These days, folks think of Tahoe Tavern as a lakefront condominium project just outside of Tahoe City. But from 1901 until it was torn down to make way for those condos in the mid-1960s, it was the name of Tahoe’s Ahwahnee, the place to go for luxurious hotel accommodations. The Tahoe Tavern was an opulent, 225-room, gabled four-story structure with plush lawns, waterfront boardwalk, luxurious lakeside dining room, and an immense pier. For the kids of Tahoe City, however, it was a neighborhood playground. Could this grand hotel one day serve as a model for future development?

My older sisters all remember attending movies at the Tahoe Tavern theater. In its later years, in an example of architectural idiocy that has only been exceeded by the design flaws of the first North Tahoe High School, the Tavern housed a movie theater directly over a bowling alley. As you might imagine, this could make hearing movie dialog a bit of a challenge. The six lanes were set by hand, so every loud crash not only disturbed the movie watchers, but also put chatty teenagers to work setting up the pins. Patrons smoked cigarettes in the theater, so there was often a thick layer of smoke between the viewer and the screen. The smoke was a nice accompaniment to the bats, which frequently could be seen flying around in the cavernous theater. I’m thinking this place would have been Alfred Hitchcock’s dream viewing location for his 1963 suspense movie, “The Birds.”

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The makings of a good day for a Tahoe City kid back then was to find a group of friends, saunter on over to the Tavern for a movie, hit the old-fashioned ice cream parlor for a float, then walk home in the dark, telling scary stories. A lot of large families resided in Tahoe City in those days, and parents were only too glad to have a passel of kids get out of their hair and over to the Tavern for most of the day and into the night, once they had finished their chores. In many ways, the early 1960s were a great time to be a parent. Kids actually did chores. For those of you not familiar with chores, they are the things that kids used to do, but that parents now do, because their kids are busy attending those structured activities that parents have to pay for. Back then, we only had Little League baseball. For a few years we played on a rocky dirt field on the edge of the lake near Tahoe City where the Tavern Shores condos are now located. 

We also played on the expansive Tahoe Tavern grounds while my mom and grandpa, two bargainers extraordinaire, were ferociously bidding on the hotel’s elaborate furnishings when it closed in the 1960s. I imagine much of the pieces of furniture acquired at that auction are now family keepsakes tucked away in a number of beautiful Old Tahoe homes. I know when I was growing up we had some of the winning bids in our house, including two enormous bronze lamps and an ancient oak chain-pull toilet, which I remember fondly as one of the places in the house where I could escape my siblings when they were not at the movies.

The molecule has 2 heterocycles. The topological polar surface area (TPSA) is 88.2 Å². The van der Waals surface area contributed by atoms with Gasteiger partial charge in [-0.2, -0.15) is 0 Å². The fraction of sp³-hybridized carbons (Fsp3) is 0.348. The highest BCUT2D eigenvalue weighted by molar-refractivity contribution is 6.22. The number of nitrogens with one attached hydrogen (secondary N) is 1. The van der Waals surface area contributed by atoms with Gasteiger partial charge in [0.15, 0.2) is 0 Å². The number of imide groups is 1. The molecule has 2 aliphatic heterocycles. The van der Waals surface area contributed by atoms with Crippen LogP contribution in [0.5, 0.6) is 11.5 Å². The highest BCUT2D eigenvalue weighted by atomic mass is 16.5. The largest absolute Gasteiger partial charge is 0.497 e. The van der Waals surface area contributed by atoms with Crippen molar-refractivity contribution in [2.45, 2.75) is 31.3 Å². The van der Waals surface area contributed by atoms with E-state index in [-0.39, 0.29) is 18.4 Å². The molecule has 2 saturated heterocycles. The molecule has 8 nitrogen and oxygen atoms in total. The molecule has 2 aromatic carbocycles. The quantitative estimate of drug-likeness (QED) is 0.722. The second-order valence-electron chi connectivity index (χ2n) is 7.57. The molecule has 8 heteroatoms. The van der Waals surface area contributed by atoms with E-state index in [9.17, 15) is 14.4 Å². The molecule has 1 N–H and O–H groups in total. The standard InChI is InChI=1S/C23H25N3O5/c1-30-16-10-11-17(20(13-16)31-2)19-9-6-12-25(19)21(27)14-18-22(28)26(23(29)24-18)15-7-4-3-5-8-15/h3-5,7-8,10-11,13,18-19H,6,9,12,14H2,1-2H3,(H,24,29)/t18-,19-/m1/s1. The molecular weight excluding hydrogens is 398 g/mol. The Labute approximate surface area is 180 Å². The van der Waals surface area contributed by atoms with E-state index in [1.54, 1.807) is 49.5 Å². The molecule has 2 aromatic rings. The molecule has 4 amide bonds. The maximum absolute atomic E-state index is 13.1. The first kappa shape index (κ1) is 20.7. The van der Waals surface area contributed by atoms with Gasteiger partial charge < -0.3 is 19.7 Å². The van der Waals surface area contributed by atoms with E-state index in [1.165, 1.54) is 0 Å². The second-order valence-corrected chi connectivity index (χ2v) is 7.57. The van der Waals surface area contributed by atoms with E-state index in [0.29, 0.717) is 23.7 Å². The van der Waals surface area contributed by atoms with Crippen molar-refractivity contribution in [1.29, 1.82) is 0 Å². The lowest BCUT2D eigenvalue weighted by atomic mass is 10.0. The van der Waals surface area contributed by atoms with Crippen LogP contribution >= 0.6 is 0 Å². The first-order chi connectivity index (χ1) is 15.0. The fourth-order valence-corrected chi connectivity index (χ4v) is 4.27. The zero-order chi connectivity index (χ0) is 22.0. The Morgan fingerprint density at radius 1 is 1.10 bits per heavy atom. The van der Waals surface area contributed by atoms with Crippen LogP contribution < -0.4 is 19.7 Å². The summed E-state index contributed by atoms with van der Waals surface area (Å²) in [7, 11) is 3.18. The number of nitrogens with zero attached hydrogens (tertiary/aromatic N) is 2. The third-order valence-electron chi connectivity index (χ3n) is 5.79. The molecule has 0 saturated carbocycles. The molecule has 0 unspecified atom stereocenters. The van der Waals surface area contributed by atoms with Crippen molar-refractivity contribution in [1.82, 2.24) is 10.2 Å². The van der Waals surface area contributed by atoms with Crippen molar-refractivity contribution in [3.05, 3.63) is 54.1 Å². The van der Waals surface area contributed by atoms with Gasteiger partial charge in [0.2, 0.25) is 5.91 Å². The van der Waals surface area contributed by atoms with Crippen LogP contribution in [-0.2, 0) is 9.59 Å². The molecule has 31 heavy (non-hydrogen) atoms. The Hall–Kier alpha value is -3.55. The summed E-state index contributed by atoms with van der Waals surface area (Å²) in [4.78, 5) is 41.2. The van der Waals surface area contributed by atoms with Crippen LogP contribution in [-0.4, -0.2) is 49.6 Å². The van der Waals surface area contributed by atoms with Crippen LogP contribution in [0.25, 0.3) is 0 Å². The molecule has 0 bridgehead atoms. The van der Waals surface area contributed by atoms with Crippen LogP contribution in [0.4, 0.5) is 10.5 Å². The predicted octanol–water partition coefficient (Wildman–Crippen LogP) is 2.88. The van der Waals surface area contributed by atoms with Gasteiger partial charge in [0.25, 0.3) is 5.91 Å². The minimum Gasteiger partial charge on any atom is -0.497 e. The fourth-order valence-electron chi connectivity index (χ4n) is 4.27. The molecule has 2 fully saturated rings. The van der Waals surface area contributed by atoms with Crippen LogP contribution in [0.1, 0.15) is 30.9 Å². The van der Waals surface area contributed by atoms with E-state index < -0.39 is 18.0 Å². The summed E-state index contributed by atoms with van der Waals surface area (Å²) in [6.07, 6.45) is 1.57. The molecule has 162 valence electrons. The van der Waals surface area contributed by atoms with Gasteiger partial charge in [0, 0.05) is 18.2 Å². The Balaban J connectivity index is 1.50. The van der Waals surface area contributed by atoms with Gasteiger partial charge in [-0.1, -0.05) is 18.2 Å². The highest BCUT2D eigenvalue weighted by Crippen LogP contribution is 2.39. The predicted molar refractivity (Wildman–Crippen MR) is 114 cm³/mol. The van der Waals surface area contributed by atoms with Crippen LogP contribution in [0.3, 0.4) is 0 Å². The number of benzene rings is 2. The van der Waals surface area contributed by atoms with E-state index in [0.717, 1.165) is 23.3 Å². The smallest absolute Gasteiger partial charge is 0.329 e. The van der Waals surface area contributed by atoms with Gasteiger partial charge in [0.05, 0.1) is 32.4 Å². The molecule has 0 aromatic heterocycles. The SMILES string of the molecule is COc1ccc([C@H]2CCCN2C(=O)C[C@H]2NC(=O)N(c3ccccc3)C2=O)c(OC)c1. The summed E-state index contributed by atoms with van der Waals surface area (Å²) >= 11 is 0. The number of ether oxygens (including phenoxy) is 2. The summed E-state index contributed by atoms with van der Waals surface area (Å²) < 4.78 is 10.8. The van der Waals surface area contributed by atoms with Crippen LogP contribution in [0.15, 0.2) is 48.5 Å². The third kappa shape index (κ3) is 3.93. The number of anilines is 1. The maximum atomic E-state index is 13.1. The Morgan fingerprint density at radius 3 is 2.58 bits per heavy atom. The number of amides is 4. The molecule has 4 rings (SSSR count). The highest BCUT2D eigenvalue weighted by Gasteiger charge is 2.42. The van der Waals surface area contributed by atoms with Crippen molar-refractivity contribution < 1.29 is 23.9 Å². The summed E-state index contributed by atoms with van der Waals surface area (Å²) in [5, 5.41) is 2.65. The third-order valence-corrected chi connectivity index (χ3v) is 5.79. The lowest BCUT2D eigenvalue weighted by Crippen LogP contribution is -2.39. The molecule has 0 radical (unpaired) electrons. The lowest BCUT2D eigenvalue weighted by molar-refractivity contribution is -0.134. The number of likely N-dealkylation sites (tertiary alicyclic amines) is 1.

But my most indelible memory of Tahoe Tavern was of watching part of it burn down just before Christmas in 1964. I was only 6 years old, but I still remember my volunteer-fire-department dad bringing our family to the Tavern to watch it burn. It was one hell of a spectacle watched by a throng of local onlookers. (Arson was suspected, but never proved.) Later, I discovered that the hotel had already been sold and was set for demolition. Fresh from the 1960 Winter Olympics and construction of Interstate 80, Tahoe in the early ’60s was focused on building new drive-up motels and ski condos, not stodgy old hotels. And apparently the cost of renovating an ancient structure such as the Tavern into what the modern, year-round vacationer wanted just didn’t make economic sense at the time.

In Tahoe Tavern’s glory days, guests accessed the hotel by rail from Truckee to Tahoe City, then hopped aboard the steam-powered ferry Tahoe to access other parts of the lake. Today, almost half a century since the Tahoe Tavern’s demise, when people talk about what would make Tahoe City a better place, a large destination hotel and better transportation are often mentioned. Perhaps some people fantasize about how, one day, people could arrive at a beautiful lakefront destination hotel via train, and then get around by ferry. Hmmm, kind of sounds a lot like what we once had, and gave up.

~ Tim Hauserman grew up in Tahoe City. He wrote the guidebook to the Tahoe Rim Trail. Comment on this column below.

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Tim Hauserman
Tim Hauserman wrote the official guidebook to the Tahoe Rim Trail, a third edition of which will be available this summer. He also wrote “Monsters in the Woods: Backpacking with Children” and “Cross-Country Skiing in the Sierra Nevada.” In the winter he teaches cross-country skiing at Tahoe Cross-Country Ski Area. He has lived in Tahoe City since he was a little tyke and continues to be amazed with the beauty of Lake Tahoe. His former English teachers, on the other hand, are probably amazed that he became a writer.

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